January 10 - Tramway to New Brighton completed.
February 14 - Telephone link to Dunedin opens.
July 6 - Heavy floods. 3 young men drown in the Avon River as a result of a boating mishap
NZ's first national park, Tongariro, is presented to the nation by Te Heuheu Tukino IV
The Ch-Ch city council gets its first purpose-built offices, which are still standing, across Worcester Boulevard from the Scott statue.
Credit: Ch-Ch City Libraries
The last meeting of 1887-8 was held in July and in August the CANTERBURY TIMES reported there appeared to be a problem with successful owners not being paid out.
It transpired the meeting had been run solely by Mr E S B Bell, who was now adjudged bankrupt. Quite a scandal erupted and investigations revealed that Mr Bell's licence to run the meeting under the name of Plumpton Park had been granted by the Canterbury Jockey Club, which, for no apparent reason, had refused a similar request from a Mr M Taylor.
Stewards of the Club in those days were liable for the payment of stake-money but Mr Bell was found to have advertised his meeting without including the names of the stewards or other officials on the day.
The owners and public had contributed some £160 to Mr Bell and there should have been enough to pay out the stake-money and still leave some £40 over.
Mr Bell appears to have dropped out of sight, but the scandal continued.
Credit: CPTC: Centennial History
Jimmy Brown the first horse to win twice on one city programme - back in 1887 - rose to fame between the shafts of the Akaroa coach his time feats causing Emerson Clarkson to buy him for racing. Jimmy, a track star too, eventually went blind. That was why one day at Heathcote he ran off and crashed into the river where his driver had to strip off to save him from drowning.
Credit: David McCarthy writing in HRWeekly 28 Mar 2012
TROTTING AT LANCASTER PARK
How many of the thousands of people who pack the stands and the embankment of Lancaster Park to watch football matches realise that there was a trotting course there many years ago?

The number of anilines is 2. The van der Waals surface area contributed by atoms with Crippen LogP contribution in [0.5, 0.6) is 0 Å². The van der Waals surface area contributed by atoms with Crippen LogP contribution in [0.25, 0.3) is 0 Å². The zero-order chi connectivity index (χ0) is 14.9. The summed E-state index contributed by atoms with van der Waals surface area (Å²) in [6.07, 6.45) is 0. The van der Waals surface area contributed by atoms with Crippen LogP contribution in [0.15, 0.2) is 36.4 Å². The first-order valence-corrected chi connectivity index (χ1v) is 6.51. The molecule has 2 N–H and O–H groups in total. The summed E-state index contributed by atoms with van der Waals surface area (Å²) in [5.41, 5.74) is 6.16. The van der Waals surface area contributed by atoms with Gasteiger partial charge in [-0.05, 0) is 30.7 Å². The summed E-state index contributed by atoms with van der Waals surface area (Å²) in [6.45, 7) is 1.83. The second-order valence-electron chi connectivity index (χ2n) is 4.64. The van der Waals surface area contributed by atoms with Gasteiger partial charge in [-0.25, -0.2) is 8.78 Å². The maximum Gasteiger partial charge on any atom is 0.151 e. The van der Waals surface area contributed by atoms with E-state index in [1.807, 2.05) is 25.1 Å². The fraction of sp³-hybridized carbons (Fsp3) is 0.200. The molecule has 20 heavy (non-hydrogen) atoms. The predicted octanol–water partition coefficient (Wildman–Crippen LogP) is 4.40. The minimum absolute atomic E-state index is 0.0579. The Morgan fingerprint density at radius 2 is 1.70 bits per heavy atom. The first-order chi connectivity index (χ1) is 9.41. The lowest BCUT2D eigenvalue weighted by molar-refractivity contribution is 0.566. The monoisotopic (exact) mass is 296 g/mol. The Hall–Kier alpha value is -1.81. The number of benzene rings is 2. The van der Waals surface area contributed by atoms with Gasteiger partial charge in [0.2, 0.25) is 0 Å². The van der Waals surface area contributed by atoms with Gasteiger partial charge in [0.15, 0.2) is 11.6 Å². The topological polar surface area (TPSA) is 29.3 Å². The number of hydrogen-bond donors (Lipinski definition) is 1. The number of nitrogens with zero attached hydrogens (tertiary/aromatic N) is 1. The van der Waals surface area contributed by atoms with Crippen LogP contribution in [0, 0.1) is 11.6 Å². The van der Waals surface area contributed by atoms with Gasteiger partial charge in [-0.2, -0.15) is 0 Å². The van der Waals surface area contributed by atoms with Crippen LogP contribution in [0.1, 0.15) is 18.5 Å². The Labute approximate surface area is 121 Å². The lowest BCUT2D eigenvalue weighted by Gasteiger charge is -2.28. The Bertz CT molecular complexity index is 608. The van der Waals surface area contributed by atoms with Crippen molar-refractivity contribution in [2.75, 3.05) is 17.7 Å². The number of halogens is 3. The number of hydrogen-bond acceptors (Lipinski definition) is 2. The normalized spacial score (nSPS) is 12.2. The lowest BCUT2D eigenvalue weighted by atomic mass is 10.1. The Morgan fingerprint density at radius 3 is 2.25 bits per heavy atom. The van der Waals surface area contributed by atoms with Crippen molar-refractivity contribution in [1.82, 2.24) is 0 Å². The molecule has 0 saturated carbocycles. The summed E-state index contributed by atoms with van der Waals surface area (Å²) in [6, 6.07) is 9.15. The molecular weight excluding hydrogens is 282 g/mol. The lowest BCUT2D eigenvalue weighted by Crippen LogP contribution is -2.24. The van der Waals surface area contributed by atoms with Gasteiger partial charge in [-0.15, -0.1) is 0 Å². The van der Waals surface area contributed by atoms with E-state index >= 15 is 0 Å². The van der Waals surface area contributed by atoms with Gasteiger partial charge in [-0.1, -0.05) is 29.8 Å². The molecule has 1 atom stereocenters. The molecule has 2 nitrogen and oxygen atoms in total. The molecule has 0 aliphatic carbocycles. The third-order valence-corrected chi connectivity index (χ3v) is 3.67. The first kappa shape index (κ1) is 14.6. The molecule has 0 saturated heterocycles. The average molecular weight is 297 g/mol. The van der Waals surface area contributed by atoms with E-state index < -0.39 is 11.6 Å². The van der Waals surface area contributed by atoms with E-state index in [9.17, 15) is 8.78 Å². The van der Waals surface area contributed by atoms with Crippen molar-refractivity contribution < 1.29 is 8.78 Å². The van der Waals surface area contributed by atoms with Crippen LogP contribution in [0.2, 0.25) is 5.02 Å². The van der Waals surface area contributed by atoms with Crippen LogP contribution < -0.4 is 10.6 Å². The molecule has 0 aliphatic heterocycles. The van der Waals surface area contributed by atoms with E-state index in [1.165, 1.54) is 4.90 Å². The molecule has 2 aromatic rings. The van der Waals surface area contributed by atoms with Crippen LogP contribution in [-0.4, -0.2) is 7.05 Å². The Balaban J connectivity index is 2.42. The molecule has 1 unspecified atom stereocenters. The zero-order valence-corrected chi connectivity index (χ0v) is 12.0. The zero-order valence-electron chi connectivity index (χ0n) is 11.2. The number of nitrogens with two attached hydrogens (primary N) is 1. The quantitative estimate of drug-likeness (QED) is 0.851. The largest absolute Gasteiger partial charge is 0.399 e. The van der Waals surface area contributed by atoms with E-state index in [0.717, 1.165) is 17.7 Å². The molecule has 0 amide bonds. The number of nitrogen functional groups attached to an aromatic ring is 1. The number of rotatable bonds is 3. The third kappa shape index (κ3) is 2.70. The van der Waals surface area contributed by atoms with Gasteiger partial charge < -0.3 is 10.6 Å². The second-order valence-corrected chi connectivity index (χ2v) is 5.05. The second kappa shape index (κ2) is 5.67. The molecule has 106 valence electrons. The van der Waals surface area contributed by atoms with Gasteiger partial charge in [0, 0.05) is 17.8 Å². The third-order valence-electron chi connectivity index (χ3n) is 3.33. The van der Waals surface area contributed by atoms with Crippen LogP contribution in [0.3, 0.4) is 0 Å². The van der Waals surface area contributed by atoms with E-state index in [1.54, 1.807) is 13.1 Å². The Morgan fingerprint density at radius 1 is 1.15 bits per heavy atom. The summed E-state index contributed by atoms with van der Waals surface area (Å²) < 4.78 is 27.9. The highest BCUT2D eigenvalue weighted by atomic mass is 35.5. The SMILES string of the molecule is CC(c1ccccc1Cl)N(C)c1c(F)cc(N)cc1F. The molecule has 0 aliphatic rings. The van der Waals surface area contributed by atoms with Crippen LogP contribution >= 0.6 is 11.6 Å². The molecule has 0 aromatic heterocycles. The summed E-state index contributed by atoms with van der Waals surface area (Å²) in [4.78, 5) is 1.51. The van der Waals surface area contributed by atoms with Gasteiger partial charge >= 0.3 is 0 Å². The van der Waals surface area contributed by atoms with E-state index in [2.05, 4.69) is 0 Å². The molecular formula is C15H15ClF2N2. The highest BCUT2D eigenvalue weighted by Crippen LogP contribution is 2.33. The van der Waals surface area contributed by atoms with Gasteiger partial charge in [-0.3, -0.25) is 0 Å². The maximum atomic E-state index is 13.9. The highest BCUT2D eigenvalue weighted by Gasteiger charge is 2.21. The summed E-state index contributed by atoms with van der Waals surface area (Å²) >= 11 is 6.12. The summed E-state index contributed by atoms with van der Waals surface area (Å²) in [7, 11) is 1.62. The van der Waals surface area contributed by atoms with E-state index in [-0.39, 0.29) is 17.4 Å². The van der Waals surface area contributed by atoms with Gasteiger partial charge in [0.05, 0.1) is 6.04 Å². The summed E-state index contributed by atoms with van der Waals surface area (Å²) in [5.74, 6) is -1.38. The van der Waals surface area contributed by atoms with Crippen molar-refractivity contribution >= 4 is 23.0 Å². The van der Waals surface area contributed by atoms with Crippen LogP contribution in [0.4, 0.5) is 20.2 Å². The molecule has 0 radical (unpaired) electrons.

It was in 1887 that the Lancaster Park Amatuer Trotting Club was formed. For 22 years it carried on. Then in 1899 the Lancaster Park, Heathcote and Canterbury Trotting Clubs amalgamated, and became the NZ Metropolitan Trotting Club.
One of the earliest competitors in trotting races on the ground now given over to football, cricket, hockey and other athletic sports was the late Bert Edwards, noted trainer and driver. A story which he once told of a race at Heathcote may be mentioned. Those were the 'break and turn' days of trotting in Canterbury, when every horse that 'broke' had to be turned round before it was allowed to trot on. The first horse that Bert Edwards owned was Fidget. This was his story:-
"I nominated my new purchase for a trotting race that was to be run on the Heathcote Racecourse. The race was won by a horse called Conger, ridden by Alf Keith, a grey horse, Erin, ridden by George Burke, being second, and the stallion, Victor, ridden by Johnnie Rodriques, was third, with Fidget fourth. The race was a regular fiasco. The first horse, Conger, was disqualified for having won a race at the head of the Bays, which was not put on his entry form. Erin was disqualified for turning the wrong way when he broke and Victor was disqualified for galloping along the back of the course and failing to pull up and turn. I finished fourth on Fidget, and had the only ticket on my horse on the totalisator. As there was only first and second money, I did not weigh in and so the race was declared null and void, all moneys being returned, less 10% to the investors. One of the Stewards, the late Mr Barney Hale, came to me, and said,'Well my boy if you had weighed in you would have got the lot.' That was not a very good experience for a kick-off, was it?"
Edwards continued:-"Somewhere about this time the Lancaster Park Amateur Trotting Club was formed, and came out with a programme. It's track was a very small one, being three laps and 40 yards to the mile. I entered Fidget for the principal race, which was a three-mile one. This race he won, going the three miles without a break, the time being 9mins dead. The grey horse, Erin, ridden by the late Dan O'Brien, finished second. Alf Keith, who at that time was considered the champion rider of trotters, was third on a bay mare called Malvina. Fidget, by winning the big race at the Lancaster Park Amateur Club's inaugural meeting, can I think, claim to be the first winner of an open race this club held. The club's first race was a maiden event, all off the one mark, and was won by the late David Barnes, with a bay mare called Winnie. Later, I sold Fidget to George Burke, now of Melbourne. Some years later Burke rode him three miles on the Show Grounds, Christchurch, winning the race in 8mins, which was a NZ record for that distance for some years.